Josh 24. 1-2a,15-17,18b; Ps 34; Eph 5. 21-32; Jn 6. 60-69
Homily of Fr. Paul Panaretos, S.J.
The Sacrament of What If ?
What if we stood at Shechem with Joshua that day, knowing the rest of the scriptures of the people of Israel—that’s 87%—would once and again call people to fidelity and deeper intimacy with God? If we knew, then Far be it from us to forsake the Lord for the service of other gods would come from our lips more as a prayer than a declaration.
What if we knew by personal experience the culture of the world of St. Paul, one in which the accepted order was women were less than men, not just paid less than them? (In those days women and children were property. Women played no legal role; no one would call them to give official testimony!) What if we all were eager to hear what this Saul-become-Paul, this Jew-become-Christian looked and sounded like, even what he had to say?
What if we walked in on him speaking as we heard the echo of his voice today? Respect one another, don’t think oneself greater than another: sensible; it makes for a good society. If we did walk in then, we’d have heard Paul’s words, Wives should be subordinate to their husbands as to the Lord. If we stood inside that time and culture, we wouldn’t disagree; at worst, we might nod off: that hotshot apostle wouldn’t be telling us anything we didn’t know.
What if we were nodding off, when Paul said, Husbands, love your wives, even as Christ loved the church and handed himself over for her sanctity? We would snap awake so fast, especially the men.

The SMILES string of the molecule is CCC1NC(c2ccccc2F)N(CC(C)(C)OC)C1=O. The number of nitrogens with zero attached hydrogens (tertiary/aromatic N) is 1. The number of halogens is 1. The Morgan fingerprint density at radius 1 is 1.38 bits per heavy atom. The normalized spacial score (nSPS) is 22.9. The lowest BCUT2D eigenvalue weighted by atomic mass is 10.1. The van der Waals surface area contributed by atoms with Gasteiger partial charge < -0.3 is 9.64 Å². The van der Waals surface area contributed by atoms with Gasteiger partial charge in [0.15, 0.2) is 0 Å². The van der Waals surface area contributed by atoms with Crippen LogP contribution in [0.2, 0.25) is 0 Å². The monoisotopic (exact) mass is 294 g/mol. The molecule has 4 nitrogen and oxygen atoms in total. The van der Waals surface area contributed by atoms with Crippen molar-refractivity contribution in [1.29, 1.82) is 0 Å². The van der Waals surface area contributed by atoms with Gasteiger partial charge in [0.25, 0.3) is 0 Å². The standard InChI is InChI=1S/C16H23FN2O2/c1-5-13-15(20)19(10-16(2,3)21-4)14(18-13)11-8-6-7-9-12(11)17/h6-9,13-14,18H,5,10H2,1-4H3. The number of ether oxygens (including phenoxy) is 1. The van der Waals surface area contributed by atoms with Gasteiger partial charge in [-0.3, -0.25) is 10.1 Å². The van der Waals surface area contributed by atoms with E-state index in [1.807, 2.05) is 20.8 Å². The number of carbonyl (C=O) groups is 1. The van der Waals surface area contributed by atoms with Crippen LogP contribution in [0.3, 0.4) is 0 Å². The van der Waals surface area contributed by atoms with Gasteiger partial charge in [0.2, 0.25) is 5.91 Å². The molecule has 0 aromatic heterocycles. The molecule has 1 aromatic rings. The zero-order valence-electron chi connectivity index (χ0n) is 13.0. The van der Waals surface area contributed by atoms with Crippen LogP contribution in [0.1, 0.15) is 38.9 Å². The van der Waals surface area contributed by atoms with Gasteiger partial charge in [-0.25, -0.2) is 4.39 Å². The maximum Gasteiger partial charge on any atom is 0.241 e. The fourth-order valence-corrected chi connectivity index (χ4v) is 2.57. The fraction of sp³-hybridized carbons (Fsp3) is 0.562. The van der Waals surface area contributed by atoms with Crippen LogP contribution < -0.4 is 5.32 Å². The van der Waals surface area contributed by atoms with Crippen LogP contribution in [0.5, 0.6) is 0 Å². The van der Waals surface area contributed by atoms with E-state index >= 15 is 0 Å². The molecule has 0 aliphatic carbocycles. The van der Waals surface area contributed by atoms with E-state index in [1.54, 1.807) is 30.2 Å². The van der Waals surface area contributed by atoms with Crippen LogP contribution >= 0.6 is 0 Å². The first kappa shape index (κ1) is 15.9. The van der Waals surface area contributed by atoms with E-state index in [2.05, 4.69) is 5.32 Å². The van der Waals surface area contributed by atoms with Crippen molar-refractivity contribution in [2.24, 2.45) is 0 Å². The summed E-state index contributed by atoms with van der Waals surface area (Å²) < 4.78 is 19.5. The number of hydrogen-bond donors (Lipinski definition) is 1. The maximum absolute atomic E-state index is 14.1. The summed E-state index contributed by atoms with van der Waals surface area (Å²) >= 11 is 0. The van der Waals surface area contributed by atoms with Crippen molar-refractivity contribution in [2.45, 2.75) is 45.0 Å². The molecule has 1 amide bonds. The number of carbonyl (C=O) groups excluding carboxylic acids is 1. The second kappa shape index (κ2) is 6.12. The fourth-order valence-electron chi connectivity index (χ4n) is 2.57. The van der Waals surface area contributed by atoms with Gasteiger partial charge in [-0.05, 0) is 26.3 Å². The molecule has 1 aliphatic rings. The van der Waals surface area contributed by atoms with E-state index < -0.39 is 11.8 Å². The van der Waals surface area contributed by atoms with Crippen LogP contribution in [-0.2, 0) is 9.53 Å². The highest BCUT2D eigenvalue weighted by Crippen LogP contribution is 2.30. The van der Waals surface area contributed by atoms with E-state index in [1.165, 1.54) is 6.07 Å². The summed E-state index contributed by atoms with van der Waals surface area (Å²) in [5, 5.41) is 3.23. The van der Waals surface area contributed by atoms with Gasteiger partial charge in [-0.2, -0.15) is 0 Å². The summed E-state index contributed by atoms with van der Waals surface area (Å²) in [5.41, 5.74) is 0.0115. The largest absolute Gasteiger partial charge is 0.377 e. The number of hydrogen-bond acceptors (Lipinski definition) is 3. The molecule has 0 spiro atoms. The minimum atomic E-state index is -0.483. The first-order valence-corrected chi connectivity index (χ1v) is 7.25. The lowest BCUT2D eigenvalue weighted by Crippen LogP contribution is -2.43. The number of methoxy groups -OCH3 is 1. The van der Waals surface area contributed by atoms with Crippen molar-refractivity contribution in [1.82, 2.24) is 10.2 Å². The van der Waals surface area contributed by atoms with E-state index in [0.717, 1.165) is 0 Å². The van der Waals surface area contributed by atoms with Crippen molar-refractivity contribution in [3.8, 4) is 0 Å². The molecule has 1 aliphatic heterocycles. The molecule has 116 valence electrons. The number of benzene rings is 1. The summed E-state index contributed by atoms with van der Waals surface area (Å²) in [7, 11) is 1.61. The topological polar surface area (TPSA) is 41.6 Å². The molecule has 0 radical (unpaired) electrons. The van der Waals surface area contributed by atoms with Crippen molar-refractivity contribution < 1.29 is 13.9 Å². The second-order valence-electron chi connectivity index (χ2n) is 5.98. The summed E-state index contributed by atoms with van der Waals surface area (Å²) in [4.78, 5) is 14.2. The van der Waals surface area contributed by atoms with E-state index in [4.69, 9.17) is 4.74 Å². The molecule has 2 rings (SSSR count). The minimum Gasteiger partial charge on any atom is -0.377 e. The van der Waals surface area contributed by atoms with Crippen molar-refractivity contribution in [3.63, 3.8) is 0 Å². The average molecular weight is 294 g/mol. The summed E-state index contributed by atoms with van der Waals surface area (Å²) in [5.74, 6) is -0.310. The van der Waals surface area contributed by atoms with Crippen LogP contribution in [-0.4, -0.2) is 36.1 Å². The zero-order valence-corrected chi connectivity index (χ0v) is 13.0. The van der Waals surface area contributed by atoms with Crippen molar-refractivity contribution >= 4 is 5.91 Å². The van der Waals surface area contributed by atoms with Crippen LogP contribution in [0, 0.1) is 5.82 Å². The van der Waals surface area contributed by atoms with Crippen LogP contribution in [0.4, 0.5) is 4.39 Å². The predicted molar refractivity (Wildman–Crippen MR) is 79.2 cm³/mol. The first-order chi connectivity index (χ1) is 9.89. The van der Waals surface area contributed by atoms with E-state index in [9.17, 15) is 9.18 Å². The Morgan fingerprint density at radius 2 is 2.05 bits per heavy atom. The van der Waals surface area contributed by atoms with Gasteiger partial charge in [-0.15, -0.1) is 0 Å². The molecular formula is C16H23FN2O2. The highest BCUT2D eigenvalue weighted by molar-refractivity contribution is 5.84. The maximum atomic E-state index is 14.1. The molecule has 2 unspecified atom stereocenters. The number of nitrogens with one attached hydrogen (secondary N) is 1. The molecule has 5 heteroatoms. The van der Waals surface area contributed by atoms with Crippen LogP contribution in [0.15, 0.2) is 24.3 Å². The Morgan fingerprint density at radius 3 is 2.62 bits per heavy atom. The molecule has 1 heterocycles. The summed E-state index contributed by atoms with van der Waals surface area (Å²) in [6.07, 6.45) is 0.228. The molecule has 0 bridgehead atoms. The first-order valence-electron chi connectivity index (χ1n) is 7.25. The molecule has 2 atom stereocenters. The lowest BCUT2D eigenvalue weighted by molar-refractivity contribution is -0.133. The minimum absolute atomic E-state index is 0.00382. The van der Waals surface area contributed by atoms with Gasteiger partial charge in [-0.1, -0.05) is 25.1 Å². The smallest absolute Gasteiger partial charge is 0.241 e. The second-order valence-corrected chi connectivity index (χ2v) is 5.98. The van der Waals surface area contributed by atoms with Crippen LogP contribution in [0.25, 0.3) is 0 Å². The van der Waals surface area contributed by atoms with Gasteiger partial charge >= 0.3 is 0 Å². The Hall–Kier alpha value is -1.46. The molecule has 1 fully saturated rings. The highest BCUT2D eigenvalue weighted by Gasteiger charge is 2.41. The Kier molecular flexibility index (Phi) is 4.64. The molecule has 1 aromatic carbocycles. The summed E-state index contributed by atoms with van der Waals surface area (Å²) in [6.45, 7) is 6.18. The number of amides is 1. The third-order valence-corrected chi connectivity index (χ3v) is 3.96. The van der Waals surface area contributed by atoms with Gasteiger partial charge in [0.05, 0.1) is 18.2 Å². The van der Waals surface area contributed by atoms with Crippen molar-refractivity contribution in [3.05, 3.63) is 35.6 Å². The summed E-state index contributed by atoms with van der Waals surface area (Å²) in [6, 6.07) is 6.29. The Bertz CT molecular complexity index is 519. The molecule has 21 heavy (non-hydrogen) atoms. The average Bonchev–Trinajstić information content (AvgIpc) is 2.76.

“Love our wives? What!” Or,And if we had been hanging around listening to Paul already while he was in town, then his words that diversity unites us in Christ Jesus would touch us deeply. The diversity of male and female helps each man and each woman know Jesus better as each one responds in love. A Canadian woman of our time observed, “Yet too many women still haven’t experienced this love, and too many men have missed the challenge.”
“This is new”; or,
“Hey, that makes them equal to us!”
What if we took up that challenge more often? In our day and culture, we all move in different circles, interacting with people we know as well as people we don’t know. The many and varied people help us men and women—young and old, healthy and ailing, strong and defenseless—to discover the particular, personal ways God has created each of us to be in the world today. I affirm each one’s goodness and recall that God has great desires for you to reshape our world. I also ask you: what if you took your experiences today--all of them--and turned them over in your heart, not declaring, “See what I’ve done!” but take them out one by one in leisurely prayer, and ask, “How did I meet my Messiah Jesus today in my work; at home; at school; in the store; at the gym; on the street?”
Set aside your daily 15 minutes with Jesus this week to do that. Pause to be aware that God has created you for a particular purpose. Ask your patron saint to present you to Jesus. Speak to Jesus in your words about the variety of people in your life, and name for him the ones who give shape, meaning and purpose to your life. Ask Jesus to help you be more aware of Jesus at work for you in and through others. Close by saying slowly the Lord’s Prayer. The daily bread Jesus gives us includes people, flesh-and-blood sacraments. People sanctify us and help us to sanctify our world because through them we meet our Messiah Jesus by whom everyone is remade holy.
Wiki-image by Adiel Io of raising a Torah scroll is used according to the Creative Commons Attribution ShareAlike 3.0 license. Wiki-image of icon of Jesus blessing is in the public domain.